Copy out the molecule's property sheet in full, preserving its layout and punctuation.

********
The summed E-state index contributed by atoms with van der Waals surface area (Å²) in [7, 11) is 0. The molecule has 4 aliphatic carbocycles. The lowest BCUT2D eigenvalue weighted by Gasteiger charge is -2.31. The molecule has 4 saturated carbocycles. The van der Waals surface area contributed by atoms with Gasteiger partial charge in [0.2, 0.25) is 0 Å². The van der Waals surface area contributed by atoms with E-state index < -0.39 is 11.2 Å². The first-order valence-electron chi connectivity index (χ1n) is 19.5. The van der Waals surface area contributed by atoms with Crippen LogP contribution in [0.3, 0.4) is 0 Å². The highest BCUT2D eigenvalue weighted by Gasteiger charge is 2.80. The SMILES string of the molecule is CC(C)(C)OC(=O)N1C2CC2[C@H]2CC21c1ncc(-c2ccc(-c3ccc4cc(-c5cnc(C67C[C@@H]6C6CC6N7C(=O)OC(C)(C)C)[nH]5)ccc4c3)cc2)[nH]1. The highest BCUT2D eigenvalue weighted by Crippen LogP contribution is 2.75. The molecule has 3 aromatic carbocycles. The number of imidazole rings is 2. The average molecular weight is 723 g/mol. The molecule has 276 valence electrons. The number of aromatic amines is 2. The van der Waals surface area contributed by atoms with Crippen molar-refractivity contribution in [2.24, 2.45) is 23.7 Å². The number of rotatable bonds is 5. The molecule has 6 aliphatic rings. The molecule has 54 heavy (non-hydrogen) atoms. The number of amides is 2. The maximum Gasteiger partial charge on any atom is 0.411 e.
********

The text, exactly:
The summed E-state index contributed by atoms with van der Waals surface area (Å²) in [7, 11) is 0. The molecule has 4 aliphatic carbocycles. The lowest BCUT2D eigenvalue weighted by Gasteiger charge is -2.31. The molecule has 4 saturated carbocycles. The van der Waals surface area contributed by atoms with Gasteiger partial charge in [0.2, 0.25) is 0 Å². The van der Waals surface area contributed by atoms with E-state index < -0.39 is 11.2 Å². The first-order valence-electron chi connectivity index (χ1n) is 19.5. The van der Waals surface area contributed by atoms with Crippen LogP contribution in [0.3, 0.4) is 0 Å². The highest BCUT2D eigenvalue weighted by Gasteiger charge is 2.80. The SMILES string of the molecule is CC(C)(C)OC(=O)N1C2CC2[C@H]2CC21c1ncc(-c2ccc(-c3ccc4cc(-c5cnc(C67C[C@@H]6C6CC6N7C(=O)OC(C)(C)C)[nH]5)ccc4c3)cc2)[nH]1. The highest BCUT2D eigenvalue weighted by Crippen LogP contribution is 2.75. The molecule has 3 aromatic carbocycles. The number of imidazole rings is 2. The average molecular weight is 723 g/mol. The molecule has 276 valence electrons. The number of aromatic amines is 2. The van der Waals surface area contributed by atoms with Crippen molar-refractivity contribution in [2.24, 2.45) is 23.7 Å². The number of rotatable bonds is 5. The molecule has 6 aliphatic rings. The molecule has 54 heavy (non-hydrogen) atoms. The number of amides is 2. The maximum Gasteiger partial charge on any atom is 0.411 e.